Unfortunately, as the Catholic Church began to lose influence in the culture, especially in the United States, the door was opened for society to become increasing shaped by modern psychology and social work. After Vatican II, priests became "servant-leaders." They became counselors instead of confessors. They began to focus on the social needs of the faithful instead of their sacramental and spiritual needs. As such they encouraged the faithful to focus on their social and mental well-being. Fraternal correction was replaced with unconditional positive regard. As Catholics, we are now chastised for admonishing sinners. Instead, we are told we need to value each person as they move through their life journey, no matter what they choose. And this is absolutely, positively UN-Catholic. In fact, it's the exact opposite of Catholicism. It is a rejection of everything Our Lord taught us, in favor of the teachings of Laozi.
Our modern society has devolved rapidly. It is absolutely NOT Christian in any form. This non-judgmental psychotherapy approach to our family, friends, and even strangers is not helping them. In fact, it is dangerous for them. And if you are a Catholic reading this, you might want to take a look at yourself if you have adopted this attitude. In fact, fraternal correction, i.e. admonishing the sinner, is an obligation. Admonishing sinners is, in fact, one of the seven Spiritual works of mercy. As Catholics, we are bound under pain of mortal sin, to perform these works! So when we are quietly "valuing" people on their personal journeys, we are committing mortal sin. When we are avoiding correcting peoples ignorance regarding Catholic teaching for fear of confrontation, we are committing mortal sin.
So, yes, when someone sins, we are bound to correct them with charity. We cannot be mean, emotional, or irrational. We cannot call them names or shun them. But we must correct them privately, gently, and lovingly. St. Thomas Aquinas considered fraternal correction a great act of mercy. But sometimes correction can not be made privately but has to be made publicly. Today, I think that probably means in a forum like this one, a blog, a newspaper article, or some other social media. When can we do this? When the offense is public, when it effects a third party or the community, or when it causes scandal. Does this give us license to be cruel, through slurs, or damage a person's name or reputation? Absolutely not. It simply means we are bound to lovingly correct and instruct them. Perhaps they don't know what they are doing is wrong. Perhaps that person doesn't really understand what they are doing. Perhaps no one has even bothered to point them in the right direction. Unfortunately though, most of the time these people just continue down their own path of destruction. What are we to do then? We are to leave them alone and pray.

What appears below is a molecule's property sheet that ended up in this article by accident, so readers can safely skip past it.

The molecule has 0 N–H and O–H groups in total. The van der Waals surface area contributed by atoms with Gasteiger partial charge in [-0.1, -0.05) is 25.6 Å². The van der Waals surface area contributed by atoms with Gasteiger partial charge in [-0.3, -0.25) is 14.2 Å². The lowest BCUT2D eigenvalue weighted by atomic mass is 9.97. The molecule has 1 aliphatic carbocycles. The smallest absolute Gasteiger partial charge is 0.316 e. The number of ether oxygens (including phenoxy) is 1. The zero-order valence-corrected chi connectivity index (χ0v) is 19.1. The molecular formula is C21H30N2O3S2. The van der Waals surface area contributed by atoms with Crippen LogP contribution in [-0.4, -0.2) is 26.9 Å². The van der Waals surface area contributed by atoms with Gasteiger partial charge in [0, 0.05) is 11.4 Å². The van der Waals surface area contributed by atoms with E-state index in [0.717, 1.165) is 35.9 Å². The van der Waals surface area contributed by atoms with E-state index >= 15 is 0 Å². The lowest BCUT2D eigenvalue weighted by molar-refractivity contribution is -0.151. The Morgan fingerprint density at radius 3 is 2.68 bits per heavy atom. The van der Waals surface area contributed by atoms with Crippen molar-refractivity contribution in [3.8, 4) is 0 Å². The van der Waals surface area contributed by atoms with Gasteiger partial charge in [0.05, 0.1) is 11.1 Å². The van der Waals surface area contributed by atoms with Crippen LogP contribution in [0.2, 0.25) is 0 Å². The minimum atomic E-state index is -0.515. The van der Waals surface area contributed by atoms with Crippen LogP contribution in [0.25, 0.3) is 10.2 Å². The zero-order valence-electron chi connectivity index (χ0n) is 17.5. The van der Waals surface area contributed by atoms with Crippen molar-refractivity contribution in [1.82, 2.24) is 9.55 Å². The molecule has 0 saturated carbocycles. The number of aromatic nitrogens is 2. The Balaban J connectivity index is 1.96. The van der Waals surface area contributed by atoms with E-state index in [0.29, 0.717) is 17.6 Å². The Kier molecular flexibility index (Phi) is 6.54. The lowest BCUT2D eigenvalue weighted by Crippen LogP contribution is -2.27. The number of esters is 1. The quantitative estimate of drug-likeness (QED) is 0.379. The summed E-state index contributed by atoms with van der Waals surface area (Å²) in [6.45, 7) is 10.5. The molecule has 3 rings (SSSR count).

While I have brought up psychology in this post, I do not want this post to be about psychological principals I addressed Dr. Roger's and his humanistic theories simply to show how modern social work and psychology has shaped our thinking, replaced Christian principals as a way of living, and confused us regarding Catholic teaching. This non-judgmental attitude is absolutely not Catholic. If you hear a priest or bishop or pope suggest that we are to ignore people's sin and simply value their life journey as persons, then close your ears. This is New Church Speak, not Catholic teaching. When you hear your friends admonish you for being judgmental, remind them that you are Christian and have an obligation to correct sinners. When they call you a hypocrite or a hater, just bear it patiently for Our Lord. But most of all pray. Pray that the Church is restored soon. Pray that faithful Catholics can save themselves from the New Church. Pray that the people you love will allow their eyes to be opened. And pray that we all remain charitable, loving, and humble as we share and defend our Catholic faith.
But if thy brother shall offend against thee, go, and rebuke him between thee and him alone. If he shall hear thee, thou shalt gain thy brother.And if he will not hear thee, take with thee one or two more: that in the mouth of two or three witnesses every word may stand. And if he will not hear them: tell the church. And if he will not hear the church, let him be to thee as the heathen and publican. ~ Matthew 18:15-17
Immaculate Heart of Mary, pray for us.